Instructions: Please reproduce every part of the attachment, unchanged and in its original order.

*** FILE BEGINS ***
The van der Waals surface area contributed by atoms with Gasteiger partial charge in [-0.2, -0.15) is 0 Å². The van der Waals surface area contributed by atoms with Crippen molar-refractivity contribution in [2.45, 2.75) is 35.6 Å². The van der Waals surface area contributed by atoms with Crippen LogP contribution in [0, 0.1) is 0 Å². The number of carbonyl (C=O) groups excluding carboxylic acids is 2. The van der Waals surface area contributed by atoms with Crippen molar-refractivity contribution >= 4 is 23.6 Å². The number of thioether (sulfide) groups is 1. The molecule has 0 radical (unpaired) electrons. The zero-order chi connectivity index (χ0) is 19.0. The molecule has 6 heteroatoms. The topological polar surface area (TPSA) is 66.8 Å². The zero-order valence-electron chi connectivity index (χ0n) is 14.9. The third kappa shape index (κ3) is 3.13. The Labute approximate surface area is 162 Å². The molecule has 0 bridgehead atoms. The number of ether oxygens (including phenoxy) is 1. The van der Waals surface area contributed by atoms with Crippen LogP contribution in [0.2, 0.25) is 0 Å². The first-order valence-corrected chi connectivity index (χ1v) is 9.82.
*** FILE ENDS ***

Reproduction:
The van der Waals surface area contributed by atoms with Gasteiger partial charge in [-0.2, -0.15) is 0 Å². The van der Waals surface area contributed by atoms with Crippen molar-refractivity contribution in [2.45, 2.75) is 35.6 Å². The van der Waals surface area contributed by atoms with Crippen LogP contribution in [0, 0.1) is 0 Å². The number of carbonyl (C=O) groups excluding carboxylic acids is 2. The van der Waals surface area contributed by atoms with Crippen molar-refractivity contribution >= 4 is 23.6 Å². The number of thioether (sulfide) groups is 1. The molecule has 0 radical (unpaired) electrons. The zero-order chi connectivity index (χ0) is 19.0. The molecule has 6 heteroatoms. The topological polar surface area (TPSA) is 66.8 Å². The zero-order valence-electron chi connectivity index (χ0n) is 14.9. The third kappa shape index (κ3) is 3.13. The Labute approximate surface area is 162 Å². The molecule has 0 bridgehead atoms. The number of ether oxygens (including phenoxy) is 1. The van der Waals surface area contributed by atoms with Crippen LogP contribution in [0.2, 0.25) is 0 Å². The first-order valence-corrected chi connectivity index (χ1v) is 9.82.